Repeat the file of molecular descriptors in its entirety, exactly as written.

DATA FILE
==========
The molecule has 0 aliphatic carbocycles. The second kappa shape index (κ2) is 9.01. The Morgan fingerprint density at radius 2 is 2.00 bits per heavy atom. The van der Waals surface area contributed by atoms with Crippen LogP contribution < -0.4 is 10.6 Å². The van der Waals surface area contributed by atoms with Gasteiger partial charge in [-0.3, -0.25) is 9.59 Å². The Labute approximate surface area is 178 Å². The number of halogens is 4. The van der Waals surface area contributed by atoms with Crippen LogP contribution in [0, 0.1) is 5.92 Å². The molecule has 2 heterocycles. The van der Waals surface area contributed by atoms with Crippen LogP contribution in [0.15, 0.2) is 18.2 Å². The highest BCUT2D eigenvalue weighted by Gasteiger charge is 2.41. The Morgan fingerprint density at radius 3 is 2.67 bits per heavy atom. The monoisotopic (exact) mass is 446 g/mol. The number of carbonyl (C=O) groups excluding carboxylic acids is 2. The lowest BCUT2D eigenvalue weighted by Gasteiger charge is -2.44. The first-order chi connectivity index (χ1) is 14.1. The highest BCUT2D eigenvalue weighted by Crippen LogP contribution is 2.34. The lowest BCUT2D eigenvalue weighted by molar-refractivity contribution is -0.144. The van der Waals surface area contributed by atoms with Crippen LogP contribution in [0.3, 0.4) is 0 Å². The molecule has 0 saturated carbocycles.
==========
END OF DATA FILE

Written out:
The molecule has 0 aliphatic carbocycles. The second kappa shape index (κ2) is 9.01. The Morgan fingerprint density at radius 2 is 2.00 bits per heavy atom. The van der Waals surface area contributed by atoms with Crippen LogP contribution < -0.4 is 10.6 Å². The van der Waals surface area contributed by atoms with Gasteiger partial charge in [-0.3, -0.25) is 9.59 Å². The Labute approximate surface area is 178 Å². The number of halogens is 4. The van der Waals surface area contributed by atoms with Crippen LogP contribution in [0, 0.1) is 5.92 Å². The molecule has 2 heterocycles. The van der Waals surface area contributed by atoms with Crippen LogP contribution in [0.15, 0.2) is 18.2 Å². The highest BCUT2D eigenvalue weighted by Gasteiger charge is 2.41. The Morgan fingerprint density at radius 3 is 2.67 bits per heavy atom. The monoisotopic (exact) mass is 446 g/mol. The number of carbonyl (C=O) groups excluding carboxylic acids is 2. The lowest BCUT2D eigenvalue weighted by Gasteiger charge is -2.44. The first-order chi connectivity index (χ1) is 14.1. The highest BCUT2D eigenvalue weighted by Crippen LogP contribution is 2.34. The lowest BCUT2D eigenvalue weighted by molar-refractivity contribution is -0.144. The van der Waals surface area contributed by atoms with Crippen LogP contribution in [0.3, 0.4) is 0 Å². The molecule has 0 saturated carbocycles.